Flowforms are an interesting new way to look at flowing water.
John Wilkes author of Flowforms: The Rhythmic Power of Water patented his first Flowform water sculpture over 30 years ago, his book is a cherished “read” and coffee table book for those of us who love and are inspired by water. To celebrate flowforms you must recognize natural artist, John Wilkes.
These small to large cascading, vortex fountains softly bubble water into leaf like portions that blend graciously with the flowered life of a water garden. The flowing water swirls in each bowl, then moves down to the next. The swirling activity oxygenates and refreshes water naturally. Beneficial nitrate eating bacteria make an invisible film on the surface of the concrete to freshen stagnant water as it passes by. Even if a vortex is made of PVC plastic helpful bacteria will also make their home on it’s surface. Flow form vortexes are being uses in poor communities to filter water when nearby streams and rivers have become polluted.
The sculpted image of an over sized flower, that is only slightly over sized in order to attract momentary attention from the human observer or drinking animal, is understated in tall or surrounding foliage; and by the water that accents it by rippling above it alcoves, and into the liquid whole. A whole that the pieces then are accents of.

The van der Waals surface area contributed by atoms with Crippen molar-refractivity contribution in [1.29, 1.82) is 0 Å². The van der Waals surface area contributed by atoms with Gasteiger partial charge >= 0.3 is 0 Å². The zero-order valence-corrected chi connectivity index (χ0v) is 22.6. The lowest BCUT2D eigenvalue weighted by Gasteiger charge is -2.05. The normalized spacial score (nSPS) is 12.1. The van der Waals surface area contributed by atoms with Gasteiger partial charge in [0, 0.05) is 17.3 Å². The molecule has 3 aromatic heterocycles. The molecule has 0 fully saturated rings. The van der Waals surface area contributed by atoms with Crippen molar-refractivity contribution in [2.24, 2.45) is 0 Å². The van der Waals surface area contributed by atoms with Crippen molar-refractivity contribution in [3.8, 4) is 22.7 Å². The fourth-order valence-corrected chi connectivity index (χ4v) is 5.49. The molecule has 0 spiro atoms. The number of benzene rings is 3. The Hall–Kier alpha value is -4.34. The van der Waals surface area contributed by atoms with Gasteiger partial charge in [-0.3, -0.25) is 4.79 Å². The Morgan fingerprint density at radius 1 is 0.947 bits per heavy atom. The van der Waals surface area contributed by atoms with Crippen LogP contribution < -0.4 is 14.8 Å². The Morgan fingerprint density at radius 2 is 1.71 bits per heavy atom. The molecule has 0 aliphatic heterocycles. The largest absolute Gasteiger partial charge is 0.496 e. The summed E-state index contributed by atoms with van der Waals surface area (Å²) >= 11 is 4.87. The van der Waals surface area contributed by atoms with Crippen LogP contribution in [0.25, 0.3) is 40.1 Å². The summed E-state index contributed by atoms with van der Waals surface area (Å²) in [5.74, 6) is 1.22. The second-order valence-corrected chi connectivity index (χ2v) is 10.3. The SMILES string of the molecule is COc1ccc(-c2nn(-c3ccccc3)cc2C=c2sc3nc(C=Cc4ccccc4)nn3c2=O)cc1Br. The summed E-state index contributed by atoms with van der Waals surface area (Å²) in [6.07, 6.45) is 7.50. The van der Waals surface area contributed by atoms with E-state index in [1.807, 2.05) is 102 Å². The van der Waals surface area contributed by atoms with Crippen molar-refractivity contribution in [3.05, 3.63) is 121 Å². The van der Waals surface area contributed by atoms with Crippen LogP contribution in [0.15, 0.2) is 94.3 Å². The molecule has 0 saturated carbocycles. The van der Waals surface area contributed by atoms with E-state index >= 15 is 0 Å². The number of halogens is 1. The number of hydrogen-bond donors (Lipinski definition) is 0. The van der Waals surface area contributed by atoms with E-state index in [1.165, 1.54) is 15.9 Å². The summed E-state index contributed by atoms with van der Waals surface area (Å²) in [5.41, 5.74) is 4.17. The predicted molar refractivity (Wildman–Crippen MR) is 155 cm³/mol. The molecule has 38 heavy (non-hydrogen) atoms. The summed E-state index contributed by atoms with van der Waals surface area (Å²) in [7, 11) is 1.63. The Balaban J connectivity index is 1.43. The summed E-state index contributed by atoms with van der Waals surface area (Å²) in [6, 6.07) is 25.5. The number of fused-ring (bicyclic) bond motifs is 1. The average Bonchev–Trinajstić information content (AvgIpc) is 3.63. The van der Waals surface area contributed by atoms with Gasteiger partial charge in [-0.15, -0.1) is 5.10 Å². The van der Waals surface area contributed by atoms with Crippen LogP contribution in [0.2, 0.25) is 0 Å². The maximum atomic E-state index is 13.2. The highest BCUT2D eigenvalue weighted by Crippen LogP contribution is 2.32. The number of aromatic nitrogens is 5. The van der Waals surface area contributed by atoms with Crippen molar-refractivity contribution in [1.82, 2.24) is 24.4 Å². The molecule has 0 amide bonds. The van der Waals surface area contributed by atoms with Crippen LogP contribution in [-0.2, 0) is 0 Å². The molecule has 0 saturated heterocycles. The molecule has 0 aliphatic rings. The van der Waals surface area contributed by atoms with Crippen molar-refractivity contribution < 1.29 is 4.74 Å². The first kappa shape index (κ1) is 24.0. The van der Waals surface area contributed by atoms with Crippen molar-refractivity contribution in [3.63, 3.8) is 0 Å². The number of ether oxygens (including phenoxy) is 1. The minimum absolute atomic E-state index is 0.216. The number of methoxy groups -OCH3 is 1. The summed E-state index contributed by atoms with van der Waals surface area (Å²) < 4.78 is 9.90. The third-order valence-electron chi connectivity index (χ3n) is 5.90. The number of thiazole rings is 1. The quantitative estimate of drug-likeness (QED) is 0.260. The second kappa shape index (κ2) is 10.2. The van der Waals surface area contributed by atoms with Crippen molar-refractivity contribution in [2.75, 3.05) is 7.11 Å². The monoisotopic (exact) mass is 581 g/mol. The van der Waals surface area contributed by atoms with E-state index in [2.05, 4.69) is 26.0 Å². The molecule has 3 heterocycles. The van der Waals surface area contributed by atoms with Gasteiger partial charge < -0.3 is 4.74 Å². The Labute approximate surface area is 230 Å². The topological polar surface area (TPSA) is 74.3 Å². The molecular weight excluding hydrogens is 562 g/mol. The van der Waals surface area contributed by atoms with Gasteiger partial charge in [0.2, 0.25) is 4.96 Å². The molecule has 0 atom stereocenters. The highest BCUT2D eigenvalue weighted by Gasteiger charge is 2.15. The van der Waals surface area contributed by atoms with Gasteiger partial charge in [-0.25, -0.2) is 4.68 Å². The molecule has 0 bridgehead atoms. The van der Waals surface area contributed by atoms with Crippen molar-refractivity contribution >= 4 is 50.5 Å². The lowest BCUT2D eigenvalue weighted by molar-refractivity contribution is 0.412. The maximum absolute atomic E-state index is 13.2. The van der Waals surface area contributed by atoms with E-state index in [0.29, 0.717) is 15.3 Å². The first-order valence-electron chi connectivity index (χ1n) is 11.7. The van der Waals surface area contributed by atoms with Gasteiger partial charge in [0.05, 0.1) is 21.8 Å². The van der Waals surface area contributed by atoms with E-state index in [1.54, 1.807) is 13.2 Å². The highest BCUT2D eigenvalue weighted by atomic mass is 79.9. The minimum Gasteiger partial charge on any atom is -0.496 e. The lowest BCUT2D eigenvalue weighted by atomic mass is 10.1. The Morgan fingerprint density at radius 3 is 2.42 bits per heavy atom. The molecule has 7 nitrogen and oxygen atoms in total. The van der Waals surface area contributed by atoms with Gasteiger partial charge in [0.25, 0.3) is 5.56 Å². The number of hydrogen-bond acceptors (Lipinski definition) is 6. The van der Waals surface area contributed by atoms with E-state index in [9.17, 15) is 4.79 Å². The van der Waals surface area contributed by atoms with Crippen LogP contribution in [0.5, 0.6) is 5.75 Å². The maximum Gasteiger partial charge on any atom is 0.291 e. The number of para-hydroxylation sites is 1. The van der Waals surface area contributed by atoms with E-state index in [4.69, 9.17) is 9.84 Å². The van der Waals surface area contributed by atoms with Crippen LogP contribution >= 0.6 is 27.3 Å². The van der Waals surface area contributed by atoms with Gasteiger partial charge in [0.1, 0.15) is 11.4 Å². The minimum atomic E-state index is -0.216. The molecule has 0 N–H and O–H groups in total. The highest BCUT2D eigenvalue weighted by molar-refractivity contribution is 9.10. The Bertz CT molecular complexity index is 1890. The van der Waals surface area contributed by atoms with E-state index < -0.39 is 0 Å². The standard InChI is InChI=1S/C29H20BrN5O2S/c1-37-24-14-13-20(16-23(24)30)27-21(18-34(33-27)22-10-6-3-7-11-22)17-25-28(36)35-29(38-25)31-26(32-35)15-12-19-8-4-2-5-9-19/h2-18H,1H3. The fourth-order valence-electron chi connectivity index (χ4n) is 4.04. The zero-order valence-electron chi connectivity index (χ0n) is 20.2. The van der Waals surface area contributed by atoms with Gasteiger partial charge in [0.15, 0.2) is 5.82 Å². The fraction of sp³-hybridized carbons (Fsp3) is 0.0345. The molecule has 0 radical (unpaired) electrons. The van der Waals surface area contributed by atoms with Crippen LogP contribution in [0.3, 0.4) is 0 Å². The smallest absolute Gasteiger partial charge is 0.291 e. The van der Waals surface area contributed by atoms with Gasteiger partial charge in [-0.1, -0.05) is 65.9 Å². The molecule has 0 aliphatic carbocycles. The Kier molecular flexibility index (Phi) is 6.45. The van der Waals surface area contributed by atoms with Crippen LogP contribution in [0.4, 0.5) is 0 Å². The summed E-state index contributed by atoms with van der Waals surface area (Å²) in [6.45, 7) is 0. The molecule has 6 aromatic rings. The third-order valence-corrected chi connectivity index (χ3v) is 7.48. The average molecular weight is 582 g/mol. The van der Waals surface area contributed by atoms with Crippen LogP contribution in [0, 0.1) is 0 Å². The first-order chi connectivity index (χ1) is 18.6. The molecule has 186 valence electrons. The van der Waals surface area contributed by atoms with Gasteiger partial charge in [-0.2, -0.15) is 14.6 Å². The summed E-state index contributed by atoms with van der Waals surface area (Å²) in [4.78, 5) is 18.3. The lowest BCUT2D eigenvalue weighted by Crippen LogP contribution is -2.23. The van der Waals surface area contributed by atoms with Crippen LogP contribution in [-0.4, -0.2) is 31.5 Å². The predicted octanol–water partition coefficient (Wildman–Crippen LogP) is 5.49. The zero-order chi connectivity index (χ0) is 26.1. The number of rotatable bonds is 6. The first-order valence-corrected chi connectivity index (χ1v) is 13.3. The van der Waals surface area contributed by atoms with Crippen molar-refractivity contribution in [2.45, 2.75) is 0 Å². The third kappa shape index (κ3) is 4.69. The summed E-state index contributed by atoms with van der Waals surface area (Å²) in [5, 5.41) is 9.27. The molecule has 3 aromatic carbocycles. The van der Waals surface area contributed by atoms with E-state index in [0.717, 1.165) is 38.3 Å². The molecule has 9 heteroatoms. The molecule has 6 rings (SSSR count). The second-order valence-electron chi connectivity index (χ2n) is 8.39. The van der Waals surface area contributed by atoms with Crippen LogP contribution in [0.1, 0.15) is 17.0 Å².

The flowforms can come in several earth tones that run from a brick red, to sand pot browns and can be purchased online. How about making your own by sculpting in concrete and pigment to color?
John Wilkes describes his sevenfold flowform cascade – Youtube.com
Flowforms add a whole new feel to cascade of water flow.
Most flowforms are cast from granite, and some are designed to push water off in figure eights after the flow leaves the form and is blending its pressure with the rest of the immediate water garden.
The Flow Form models focus on the natural, water already has current in living water bodies. Flowforms lift these ideas to the surface so that they can be naturally enjoyed both above and below the dimensions of the surface tension. You can sometimes observe forms of water on the beach, as the tide rolls in and pulls sand back out in the shape of a heart. Flowforms reside in nature and inspired, creative water feature art.